Using Livestock Guardian Dogs (LGDs) to keep sheep, cattle, goats, alpacas, and other mammalians safe from harm is an age-old practice, although relatively (approximately 30 years) new in North America. Some of the more common LGD breeds in use are the ever popular Great Pyrenees, Akbash, Maremma, Kuvasz and Anatolian Shepherd. Rarer breeds such as the Spanish Mastiff, Pyrenean Mastiff and Karakachan are increasing in popularity and use. Putting LGDs to work to guard poultry, ducks, turkeys, geese and guinea fowl is more of a recent movement in line with the increased number of hobby farms, small family ranches and homesteaders. It’s a commitment of time, patience, and more patience, but LGDs can be successfully trained to guard poultry, and many have come to depend on their dogs to keep their flocks safe from depredation.


    Barbara Judd agreed to share her story as to how she came to raising Buckeyes on her Washington farm, eventually choosing two sibling LGD pups and two adult siblings from my ranch and kennel operation in Northern Nevada.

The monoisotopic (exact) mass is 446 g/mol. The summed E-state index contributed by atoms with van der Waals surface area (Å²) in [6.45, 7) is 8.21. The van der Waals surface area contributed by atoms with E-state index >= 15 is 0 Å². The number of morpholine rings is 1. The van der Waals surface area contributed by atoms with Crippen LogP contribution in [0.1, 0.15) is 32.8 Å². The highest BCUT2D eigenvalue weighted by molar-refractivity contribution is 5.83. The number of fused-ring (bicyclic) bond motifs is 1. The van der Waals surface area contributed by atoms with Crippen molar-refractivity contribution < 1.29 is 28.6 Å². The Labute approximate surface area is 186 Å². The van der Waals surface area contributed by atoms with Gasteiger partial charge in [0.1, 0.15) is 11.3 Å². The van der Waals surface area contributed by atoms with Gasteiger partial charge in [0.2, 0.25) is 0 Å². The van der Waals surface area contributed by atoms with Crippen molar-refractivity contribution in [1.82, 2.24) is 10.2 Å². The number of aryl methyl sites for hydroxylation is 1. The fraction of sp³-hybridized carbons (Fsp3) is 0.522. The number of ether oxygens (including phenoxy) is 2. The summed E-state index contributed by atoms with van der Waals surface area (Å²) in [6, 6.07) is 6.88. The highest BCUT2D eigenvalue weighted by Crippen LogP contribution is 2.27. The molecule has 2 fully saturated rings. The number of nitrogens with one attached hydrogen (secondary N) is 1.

“I had decided I wanted to breed Buckeyes. I had fallen in love with their personality, and their story is intriguing as well,” says Judd. “Buckeyes are a notably personable breed, very active and noted for being especially vigilant in the pursuit of mice. They also are very friendly with people and lack the tendency to feather-pick ach other. The males emit a full range of sounds beyond those typical of many other chicken breeds, including a dinosaur-like roar!”


    Judd subsequently got on a wait list for chicks from Laura Haggarty and Pathfinders Farm in Kentucky, and received her hatchlings in spring of 2014. Recently Judd moved to a 55 acre farm she calls Froghaven near Salkum, about an hour north of Portland. Here she plans to increase her Buckeye flock. “My goal is to become the go-to person for Buckeye chicks and pullets in Western Washington. I love this breed; they are a great dual-purpose chicken for homesteads and fit in well with a back-to-the-farm sentiment.” Barbara further adds, “The cocks can grow to 8 or 9 pounds and are good meat birds. While as layers they are not quite as productive as a White Leghorn, for example, I understand them to live and produce for a longer period of time than the breeds that were developed for their egg-laying ability alone.”